Release Date(s)1989 (August 28, 2018)
Studio(s)Katsu Production Co./Shochiku Company (Tokyo Shock/Media Blasters)
- Film/Program Grade: B-
- Video Grade: B
- Audio Grade: B
- Extras Grade: C
After so many years of hoping and waiting for the 26th and final film in the Zatoichi series to be released in HD, it’s almost hard to believe that day has finally come. But it’s true: Media Blasters has released Zatoichi (1989) on Blu-ray Disc at last.
Co-written and directed by star Shintaro Katsu, this last installment opens with a greying Ichi serving a brief jail sentence for petty theft. While there, he meets a man named Tsuru who shows him kindness and vows become a better person. Once they’re free, Zatoichi encounters the man again at a gambling house and helps him to make a bit of money, thus returning the kindness and allowing Tsuru to genuinely turn his life around. But of course, this gambling house is owned by a gang of criminals that’s just been taken over by a vile young man named Goemon. Goemon is vying with a rival young boss for control of the area, and both of them soon take note of Zatoichi’s prowess with a sword. Also in the mix are a female yakuza who seduces Ichi, and a ronin with insomnia who is sometimes his companion and sometimes his nemesis.
Zatoichi (1989) is the most violent entry in the series, featuring more obvious gore and blood splatter, some nudity, and a 70s-esque closing credits song performed in English. It contains what I believe is (if my reflection is correct) the only actual love scene in the entire film series. Zatoichi (1989) is also somewhat notorious for the fact that Katsu’s son, Ryutaro Gan (who plays Goemon), accidentally killed an extra during the filming of the climactic fight scene, thus requiring the scene to be reworked. Additionally, many of the supporting characters are played by Katsu’s longtime friends, cohorts, and drinking buddies, including a few Japanese rock stars of the day.
The A/V quality of the new Media Blasters Blu-ray release is fair to good, though not up to the standards of the recent Criterion BD restorations. Classic Japanese films have tended to suffer from poor preservation though, so that’s not unexpected. The film is presented in its proper 1.85:1 theatrical aspect ratio. It was shot mostly on 35 mm film, but a few scenes were shot on 16 mm and blown up to 35. One of these is the opening sequence, which takes place in the shadowy interior of the jail. You’ll notice coarse grain and a little bit of fading which the compression seems to struggle with. The black levels are also somewhat crushed on occasion. But stick with it because the image quality soon improves. Detail becomes satisfying, with no more than the usual print defects (occasional dust, dirt, etc). The coloring is pushed a little to the warm side, but is generally accurate. On the whole, this is a decent HD image of a film of this vintage, and it’s certainly an improvement over the previous DVD releases. Audio is Japanese 2.0 LPCM stereo (48 kHz/16 bit) and is mostly clean. Optional English subtitles are available.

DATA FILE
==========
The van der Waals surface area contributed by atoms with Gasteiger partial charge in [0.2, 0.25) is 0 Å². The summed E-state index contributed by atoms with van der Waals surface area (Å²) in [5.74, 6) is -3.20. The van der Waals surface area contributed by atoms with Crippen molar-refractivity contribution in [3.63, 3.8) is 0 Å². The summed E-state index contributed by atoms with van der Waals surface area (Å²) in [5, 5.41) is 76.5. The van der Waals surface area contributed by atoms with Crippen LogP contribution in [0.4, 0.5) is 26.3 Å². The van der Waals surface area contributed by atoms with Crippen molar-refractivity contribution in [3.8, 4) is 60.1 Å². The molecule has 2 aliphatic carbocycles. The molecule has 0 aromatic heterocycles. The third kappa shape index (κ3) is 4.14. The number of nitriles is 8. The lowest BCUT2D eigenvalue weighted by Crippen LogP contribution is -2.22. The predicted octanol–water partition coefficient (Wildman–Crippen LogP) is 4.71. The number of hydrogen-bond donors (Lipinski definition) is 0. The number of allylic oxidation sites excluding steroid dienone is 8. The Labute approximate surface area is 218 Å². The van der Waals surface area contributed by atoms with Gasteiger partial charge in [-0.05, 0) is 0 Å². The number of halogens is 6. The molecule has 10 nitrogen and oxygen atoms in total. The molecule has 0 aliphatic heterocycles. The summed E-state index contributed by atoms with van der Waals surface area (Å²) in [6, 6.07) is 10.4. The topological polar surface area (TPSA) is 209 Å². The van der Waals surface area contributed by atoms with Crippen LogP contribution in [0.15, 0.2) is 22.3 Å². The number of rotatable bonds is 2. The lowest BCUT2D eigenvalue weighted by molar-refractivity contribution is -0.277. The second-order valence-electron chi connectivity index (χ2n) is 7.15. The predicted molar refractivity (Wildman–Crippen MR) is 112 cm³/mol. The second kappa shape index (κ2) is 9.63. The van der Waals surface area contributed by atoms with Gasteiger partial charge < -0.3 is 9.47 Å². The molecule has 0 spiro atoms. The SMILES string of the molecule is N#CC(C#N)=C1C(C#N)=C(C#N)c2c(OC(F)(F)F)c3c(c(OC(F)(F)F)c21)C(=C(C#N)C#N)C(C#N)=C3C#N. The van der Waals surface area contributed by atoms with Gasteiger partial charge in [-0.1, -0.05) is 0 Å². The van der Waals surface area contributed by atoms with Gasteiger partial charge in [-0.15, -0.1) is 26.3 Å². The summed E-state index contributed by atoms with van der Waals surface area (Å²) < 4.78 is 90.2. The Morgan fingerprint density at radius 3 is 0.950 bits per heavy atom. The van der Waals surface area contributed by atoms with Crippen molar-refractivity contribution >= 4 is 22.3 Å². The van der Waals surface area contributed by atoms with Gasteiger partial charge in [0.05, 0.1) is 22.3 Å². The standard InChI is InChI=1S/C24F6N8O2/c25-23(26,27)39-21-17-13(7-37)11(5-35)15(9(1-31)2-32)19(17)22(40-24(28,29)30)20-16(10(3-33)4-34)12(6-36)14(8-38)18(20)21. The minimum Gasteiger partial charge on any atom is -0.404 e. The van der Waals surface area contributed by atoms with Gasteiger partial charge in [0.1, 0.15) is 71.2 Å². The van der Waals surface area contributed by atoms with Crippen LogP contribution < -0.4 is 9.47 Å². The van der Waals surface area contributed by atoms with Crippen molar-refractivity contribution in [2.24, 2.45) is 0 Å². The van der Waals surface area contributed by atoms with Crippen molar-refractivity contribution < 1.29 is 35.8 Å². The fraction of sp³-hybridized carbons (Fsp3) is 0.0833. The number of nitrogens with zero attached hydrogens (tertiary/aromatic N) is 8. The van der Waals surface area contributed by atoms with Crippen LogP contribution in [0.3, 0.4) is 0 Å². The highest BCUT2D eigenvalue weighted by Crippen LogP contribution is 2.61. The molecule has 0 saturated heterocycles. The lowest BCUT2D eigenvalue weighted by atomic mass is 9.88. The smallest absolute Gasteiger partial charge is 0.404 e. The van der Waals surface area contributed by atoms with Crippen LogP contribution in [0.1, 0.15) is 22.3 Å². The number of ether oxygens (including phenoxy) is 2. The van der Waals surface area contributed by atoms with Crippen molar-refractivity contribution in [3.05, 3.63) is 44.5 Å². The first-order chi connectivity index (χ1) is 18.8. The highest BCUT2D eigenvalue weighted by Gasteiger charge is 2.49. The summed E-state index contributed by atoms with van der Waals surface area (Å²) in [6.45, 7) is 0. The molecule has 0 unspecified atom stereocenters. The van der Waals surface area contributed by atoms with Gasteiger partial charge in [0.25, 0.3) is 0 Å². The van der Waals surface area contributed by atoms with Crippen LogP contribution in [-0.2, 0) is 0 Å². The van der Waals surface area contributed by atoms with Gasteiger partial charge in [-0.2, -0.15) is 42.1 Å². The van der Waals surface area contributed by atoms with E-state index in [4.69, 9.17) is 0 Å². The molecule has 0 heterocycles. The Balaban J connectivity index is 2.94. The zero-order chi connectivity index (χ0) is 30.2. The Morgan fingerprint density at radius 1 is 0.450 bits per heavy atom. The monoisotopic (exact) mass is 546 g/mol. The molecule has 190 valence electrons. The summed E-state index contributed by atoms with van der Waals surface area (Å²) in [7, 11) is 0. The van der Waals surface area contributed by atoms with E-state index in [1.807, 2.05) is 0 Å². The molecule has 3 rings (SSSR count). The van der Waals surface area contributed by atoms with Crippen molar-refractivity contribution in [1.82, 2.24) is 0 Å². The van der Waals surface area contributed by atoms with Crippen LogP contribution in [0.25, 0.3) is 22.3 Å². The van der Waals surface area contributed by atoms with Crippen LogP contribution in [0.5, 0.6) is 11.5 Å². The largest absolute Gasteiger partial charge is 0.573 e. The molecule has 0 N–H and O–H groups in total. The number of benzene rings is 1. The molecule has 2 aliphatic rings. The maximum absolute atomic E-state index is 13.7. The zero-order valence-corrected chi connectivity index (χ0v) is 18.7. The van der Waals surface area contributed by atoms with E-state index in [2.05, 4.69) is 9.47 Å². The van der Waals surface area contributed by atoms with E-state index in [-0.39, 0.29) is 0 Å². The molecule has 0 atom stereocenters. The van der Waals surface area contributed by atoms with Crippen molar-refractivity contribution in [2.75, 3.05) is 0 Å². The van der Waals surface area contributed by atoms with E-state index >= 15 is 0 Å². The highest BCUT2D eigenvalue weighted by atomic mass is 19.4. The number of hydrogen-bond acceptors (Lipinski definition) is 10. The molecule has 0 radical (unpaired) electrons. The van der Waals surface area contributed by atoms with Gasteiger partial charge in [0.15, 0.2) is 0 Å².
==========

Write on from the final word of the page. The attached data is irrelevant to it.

The only extras on the disc are both in low quality SD. They include the original video release trailer for the film and also The Zatoichi Gallery: Video History of a Legend, which is an 11-minute video gallery of Japanese and international poster images, production stills, pressbooks, record covers, and the like spanning the entire history of the character. Both of these are carried over from the previous Media Blasters DVD release.
Add this disc to Criterion’s magnificent 25-film Zatoichi: The Blind Swordsman Blu-ray box set (reviewed in-depth here on The Bits) and you have the complete film series at long last. It’s also worth noting that, in between the first 25 films in the Criterion box and this final film, 100 episodes of a Japanese TV series were produced starring Katsu as Zatoichi. You can actually buy all of these episodes on DVD (in four season sets) from Samurai DVD with new English subtitle translation. If you’re an ultimate Zatoichi fan, they’re worth having.
Zatoichi (1989) certainly isn’t the best films in this series, as it repeats or echoes many scenes found in earlier films, the editing can be a little disjointed, and the story occasionally feels too much like a vanity project for Katsu. But the film does have its charms. In between episodes of carnage, Katsu’s final turn as the Blind Swordsman offers moments of his characteristic humor, a bit of reflection, and his usual humanity. It’s a thrill to finally have this film on Blu-ray. Get it while you can.
- Bill Hunt